Failure to investigate led to a discrimination claim
A railway signaller was the victim of harassment after his employer failed to investigate a colleague’s racist language, an employment tribunal has ruled.
The tribunal found that National Rail Infrastructure failed to investigate an allegation that a colleague had used racially-charged language to describe a signaller. This failure to investigate the matter amounted to harassment, the tribunal said.
It found that Network Rail did not “investigate the matter in any meaningful way at all”. The tribunal heard that the signaller worked in a signal box where members of the public used a telephone to ask if it is clear to cross. The signaller’s role is to check whether the individual can safely cross the railway line and then authorise them to do so.
The claimant gave permission to a member of the public to cross the railway line when he should not have done so because a train was approaching. The individual stopped when she saw the train go past, and the claimant apologised but did not report the incident.
The husband of the member of the public made a formal complaint to Network Rail. The claimant was interviewed and confirmed he had received a call from a woman asking to cross the railway line. Asked why he had not reported the incident, he said his state of mind at the time had clouded his judgment. He also said he had apologised to the individual without any further negative reaction and assumed his apology had been accepted. Because the failure to report was considered a reckless contravention, a further disciplinary investigation report was prepared, which concluded the matter should proceed to a formal disciplinary action. He was subsequently issued with a final written warning.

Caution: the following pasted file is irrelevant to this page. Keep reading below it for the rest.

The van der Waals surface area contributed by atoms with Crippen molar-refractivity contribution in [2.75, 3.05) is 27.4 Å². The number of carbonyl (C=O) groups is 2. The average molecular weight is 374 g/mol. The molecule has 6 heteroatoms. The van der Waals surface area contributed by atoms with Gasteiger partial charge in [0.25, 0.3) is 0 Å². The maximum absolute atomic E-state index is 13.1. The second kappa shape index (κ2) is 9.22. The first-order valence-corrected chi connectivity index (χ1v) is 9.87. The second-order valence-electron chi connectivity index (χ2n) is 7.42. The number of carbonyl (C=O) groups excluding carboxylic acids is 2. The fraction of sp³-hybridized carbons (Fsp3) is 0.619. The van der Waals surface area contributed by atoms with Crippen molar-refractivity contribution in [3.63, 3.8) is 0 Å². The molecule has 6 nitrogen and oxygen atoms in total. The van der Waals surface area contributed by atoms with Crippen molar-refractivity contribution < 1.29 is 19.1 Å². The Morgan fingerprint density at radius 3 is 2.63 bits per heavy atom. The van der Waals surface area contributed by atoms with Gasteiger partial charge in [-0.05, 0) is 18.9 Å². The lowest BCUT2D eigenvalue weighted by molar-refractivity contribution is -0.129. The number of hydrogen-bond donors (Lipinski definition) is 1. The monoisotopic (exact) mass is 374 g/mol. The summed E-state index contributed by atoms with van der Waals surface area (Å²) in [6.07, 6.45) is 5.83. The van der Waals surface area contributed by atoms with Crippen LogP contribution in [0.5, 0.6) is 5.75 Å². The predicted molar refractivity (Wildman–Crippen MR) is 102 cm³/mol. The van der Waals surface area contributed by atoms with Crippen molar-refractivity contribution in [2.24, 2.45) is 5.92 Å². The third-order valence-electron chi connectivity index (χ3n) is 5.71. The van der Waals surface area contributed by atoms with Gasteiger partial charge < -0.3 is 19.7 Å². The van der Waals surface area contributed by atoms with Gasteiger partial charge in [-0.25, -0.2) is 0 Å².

Simultaneously, the signaller’s colleague raised a separate grievance claiming he had been subject to bullying and harassment. As part of this investigation into this grievance, it transpired that the claimant had been subject to racist abuse and this matter was ignored as part of the grievance investigation as it was not seen as relevant. When the claimant learned of this, he raised a separate grievance; but Network Rail failed to investigate this, believing that it had already been dealt with. The claimant complained to the Tribunal, stating that he had been the victim of unlawful discrimination relying on the protected characteristic of race.
The tribunal found in his favour, because Network Rail had failed to investigate the allegation of racism, finding that the investigation carried out was “at best, cursory”. The effect of that failure to investigate is to violate the claimant’s dignity and create an atmosphere which can be described as intimidating, hostile, degrading, humiliating or offensive.
Once a complaint is made, the employer should arrange to speak to the complainant to understand the exact details of the allegation made and identify any witnesses to the alleged incident. An investigation report should be compiled to detail actions taken, deliberation on whether there is a case to answer and a decision as to next steps and include the witness statements. In this case, the employer was caught up in several investigations – both disciplinary and grievance. However it is vital that every complaint is dealt with appropriately – no matter how long or complex a process that might involve.